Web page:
Reviewed by Craig Sisterson
EDGE introduces Corte, a stoic, enigmatic and highly driven ‘shepherd’ assigned to protect those in the gravest danger – witnesses, whistleblowers, and other vulnerable people. A lover of strategic board games, Corte is often pitted against ‘hitters’ and ‘lifters’ – the former want to kill, the latter are even more dangerous: they want to extract information, by any means necessary. When Washington DC police detective Ryan Kessler is surprisingly targeted by notorious lifter Henry Loving – who will torture, threaten and kill family members, and more, to achieve his goals (anything to find the necessary ‘edge’ on the real target) – Kessler and his family are immediately put under the protection of a shadowy government agency, with Corte assigned to keep them alive.
Unfortunately, Corte knows just how brutal Loving can be – six years ago the lifter tortured and killed his mentor, after getting the information he needed. But there are many problems with this case, right from the start. Kessler has no idea why he’s been targeted. He works financial cases, not gangs or organised crime. Could the forged cheque of a Pentagon employee or an uncovered mini-Ponzi scheme really have spurred someone to set Henry Loving on his trail? The cop in Kessler resents the passive nature of his protection, but his instincts for action and involvement could put him in even more danger. As time ticks by, Loving learns more and more, and becomes even more dangerous. Corte needs to find the principal, Loving’s employer, while still protecting the Kesslers. But he has no idea why someone is after Kessler, making it very hard to get a lead on the ‘who’. He is also torn between his role as protector, and his desire to catch Loving. Could he use the Kesslers as bait – or will that put them in too much danger? What risks should he take, if any?
In essence, EDGE is a one-on-one battle between two great rivals; Corte and Loving. Each is playing a strategic game against the other, moving around the pieces on a real-life board to try to get an advantage and checkmate the other. Deaver keeps the tension high, and the twists come thick and fast. But they don’t seem forced or contrived, there solely for shock value or effect; rather, they are well-constructed and natural to the gripping storyline.
The trademark Deaver touches – a fast-paced, tense plotline filled with twists and reversals – are there, but are only part of what makes EDGE so enjoyable.
The story is largely told in first person perspective, through Corte’s eyes. The hero’s musings on game theory, strategy, and leverage thematically echo what is going on in the story, adding to the reader experience. I enjoyed learning more about game theory and strategy, in addition to the part it played in the story. Corte recognises that “people will do anything to anybody – if the edge is right”, a fundamental truth that applies to him too. What will he do to catch Loving? To protect his charges?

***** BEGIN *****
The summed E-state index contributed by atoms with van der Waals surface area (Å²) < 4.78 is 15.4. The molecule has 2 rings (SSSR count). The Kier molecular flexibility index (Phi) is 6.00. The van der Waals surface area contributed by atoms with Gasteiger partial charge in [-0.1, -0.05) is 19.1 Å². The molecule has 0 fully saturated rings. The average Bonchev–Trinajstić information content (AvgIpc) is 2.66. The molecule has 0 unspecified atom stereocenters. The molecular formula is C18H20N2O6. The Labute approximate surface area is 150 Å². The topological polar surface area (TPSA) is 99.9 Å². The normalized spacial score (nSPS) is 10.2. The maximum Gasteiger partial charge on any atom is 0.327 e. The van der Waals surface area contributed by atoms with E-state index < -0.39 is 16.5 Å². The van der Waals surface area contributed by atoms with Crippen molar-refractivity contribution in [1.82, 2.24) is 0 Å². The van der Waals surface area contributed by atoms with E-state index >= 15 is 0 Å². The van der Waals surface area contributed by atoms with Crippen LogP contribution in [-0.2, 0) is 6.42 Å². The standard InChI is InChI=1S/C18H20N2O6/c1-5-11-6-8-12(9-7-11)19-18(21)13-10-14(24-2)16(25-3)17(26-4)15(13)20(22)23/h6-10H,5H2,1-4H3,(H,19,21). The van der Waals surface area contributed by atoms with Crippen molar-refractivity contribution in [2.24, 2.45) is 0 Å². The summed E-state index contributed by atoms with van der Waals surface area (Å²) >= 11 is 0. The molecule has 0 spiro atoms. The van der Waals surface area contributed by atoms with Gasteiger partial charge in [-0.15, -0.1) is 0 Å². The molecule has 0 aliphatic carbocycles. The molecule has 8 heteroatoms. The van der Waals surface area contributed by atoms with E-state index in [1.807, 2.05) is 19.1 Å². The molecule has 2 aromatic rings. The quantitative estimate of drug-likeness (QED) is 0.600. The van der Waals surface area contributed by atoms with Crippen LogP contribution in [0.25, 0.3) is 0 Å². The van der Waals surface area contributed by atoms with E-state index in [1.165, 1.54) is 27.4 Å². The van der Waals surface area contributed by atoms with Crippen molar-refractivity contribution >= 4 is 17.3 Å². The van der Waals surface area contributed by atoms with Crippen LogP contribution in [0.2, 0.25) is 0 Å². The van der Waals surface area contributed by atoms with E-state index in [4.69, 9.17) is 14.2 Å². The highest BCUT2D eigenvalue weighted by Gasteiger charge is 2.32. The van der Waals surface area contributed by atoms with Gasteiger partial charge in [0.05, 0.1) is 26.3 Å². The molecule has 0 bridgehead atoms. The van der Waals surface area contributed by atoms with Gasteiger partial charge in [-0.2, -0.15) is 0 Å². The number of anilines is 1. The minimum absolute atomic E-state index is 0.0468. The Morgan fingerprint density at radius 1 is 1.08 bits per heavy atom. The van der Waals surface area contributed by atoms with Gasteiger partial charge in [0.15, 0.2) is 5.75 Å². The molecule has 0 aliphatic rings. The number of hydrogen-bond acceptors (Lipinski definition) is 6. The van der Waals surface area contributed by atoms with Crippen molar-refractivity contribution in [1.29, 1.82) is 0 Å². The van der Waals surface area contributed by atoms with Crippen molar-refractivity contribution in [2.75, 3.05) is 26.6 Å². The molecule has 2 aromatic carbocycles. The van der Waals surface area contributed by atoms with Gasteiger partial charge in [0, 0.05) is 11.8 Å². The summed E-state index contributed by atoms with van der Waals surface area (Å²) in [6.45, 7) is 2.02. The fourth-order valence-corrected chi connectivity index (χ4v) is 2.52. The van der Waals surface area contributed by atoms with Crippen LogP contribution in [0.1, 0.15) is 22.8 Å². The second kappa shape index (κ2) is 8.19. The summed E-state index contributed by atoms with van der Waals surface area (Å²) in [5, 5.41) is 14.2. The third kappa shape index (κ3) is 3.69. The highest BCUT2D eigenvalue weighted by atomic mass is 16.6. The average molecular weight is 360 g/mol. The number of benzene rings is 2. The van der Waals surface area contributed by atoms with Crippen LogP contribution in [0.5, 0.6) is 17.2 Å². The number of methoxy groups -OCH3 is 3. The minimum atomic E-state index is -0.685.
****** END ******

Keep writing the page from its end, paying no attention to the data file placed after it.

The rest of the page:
Corte is a very interesting character. He holds a lot in, revealing little of himself – to the reader or the people around him. But hints are dropped here and there, and over the course of the book we get a picture of a layered, fascinating man with ‘hidden depths’ (to use a cliché). Still waters run deep, to use another. Like Loving, Corte will use any means necessary to do his job – misleading people, manipulating them, and more. Revelations later in the book cast him in a new light. By the end, many readers will be disappointed that EDGE was touted as a standalone, and hopeful that Deaver may bring Corte back in future.
Deaver has excelled with EDGE, a truly terrific thriller packed with excitement, intriguing characters, and more. It’s the type of book where you really ‘feel’ the tension, and are fully engaged at all times. You’re not just reading as a semi-interested observer, you’re fully caught up in everything that is going on. In the cat-and-mouse game between Loving and Corte, in the dangers faced by the Kesslers, in the intrigue about the reason they’re being targeted. Deaver has set the bar pretty high with some of his previous books, but EDGE is still a stand-out. Unexpectedly, one of my very favourite reads of the year so far.
This book will represent 'Virginia' state in my USA Fiction Challenge
Further reading about Jeffery Deaver and/or EDGE
- "Licensed to thrill" - Sunday Star-Times feature article
- 9mm interview with Jeffery Deaver
- Author website
Have you read EDGE, or any of Deaver's other thrillers? What do you think, of this book, or his writing in general? Do you like his twist-filled tales of psychological suspense?